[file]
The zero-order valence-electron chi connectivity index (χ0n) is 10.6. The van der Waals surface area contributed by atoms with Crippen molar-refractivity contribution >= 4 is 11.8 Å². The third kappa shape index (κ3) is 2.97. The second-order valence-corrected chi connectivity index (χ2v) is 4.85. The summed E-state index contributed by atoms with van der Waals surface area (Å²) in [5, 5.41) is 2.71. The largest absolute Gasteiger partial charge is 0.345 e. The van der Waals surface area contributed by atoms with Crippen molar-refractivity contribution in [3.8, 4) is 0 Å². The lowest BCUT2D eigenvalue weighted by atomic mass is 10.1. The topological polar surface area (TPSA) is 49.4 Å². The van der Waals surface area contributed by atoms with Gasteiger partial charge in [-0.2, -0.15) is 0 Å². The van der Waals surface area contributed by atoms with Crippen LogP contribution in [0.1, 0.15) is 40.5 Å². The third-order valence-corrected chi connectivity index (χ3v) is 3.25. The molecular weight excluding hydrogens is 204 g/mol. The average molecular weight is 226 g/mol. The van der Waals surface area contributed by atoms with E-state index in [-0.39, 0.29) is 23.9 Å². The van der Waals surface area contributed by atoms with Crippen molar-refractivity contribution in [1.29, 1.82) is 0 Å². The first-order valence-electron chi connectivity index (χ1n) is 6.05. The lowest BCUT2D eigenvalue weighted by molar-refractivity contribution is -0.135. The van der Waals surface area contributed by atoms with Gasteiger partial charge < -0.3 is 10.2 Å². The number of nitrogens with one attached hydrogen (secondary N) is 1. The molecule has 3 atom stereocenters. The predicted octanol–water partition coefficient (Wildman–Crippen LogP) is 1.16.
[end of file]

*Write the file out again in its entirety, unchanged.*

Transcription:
The zero-order valence-electron chi connectivity index (χ0n) is 10.6. The van der Waals surface area contributed by atoms with Crippen molar-refractivity contribution >= 4 is 11.8 Å². The third kappa shape index (κ3) is 2.97. The second-order valence-corrected chi connectivity index (χ2v) is 4.85. The summed E-state index contributed by atoms with van der Waals surface area (Å²) in [5, 5.41) is 2.71. The largest absolute Gasteiger partial charge is 0.345 e. The van der Waals surface area contributed by atoms with Crippen molar-refractivity contribution in [3.8, 4) is 0 Å². The lowest BCUT2D eigenvalue weighted by atomic mass is 10.1. The topological polar surface area (TPSA) is 49.4 Å². The van der Waals surface area contributed by atoms with Gasteiger partial charge in [-0.2, -0.15) is 0 Å². The van der Waals surface area contributed by atoms with Crippen LogP contribution in [0.1, 0.15) is 40.5 Å². The third-order valence-corrected chi connectivity index (χ3v) is 3.25. The molecular weight excluding hydrogens is 204 g/mol. The average molecular weight is 226 g/mol. The van der Waals surface area contributed by atoms with E-state index in [-0.39, 0.29) is 23.9 Å². The van der Waals surface area contributed by atoms with Crippen molar-refractivity contribution in [1.29, 1.82) is 0 Å². The first-order valence-electron chi connectivity index (χ1n) is 6.05. The lowest BCUT2D eigenvalue weighted by molar-refractivity contribution is -0.135. The van der Waals surface area contributed by atoms with Gasteiger partial charge < -0.3 is 10.2 Å². The number of nitrogens with one attached hydrogen (secondary N) is 1. The molecule has 3 atom stereocenters. The predicted octanol–water partition coefficient (Wildman–Crippen LogP) is 1.16.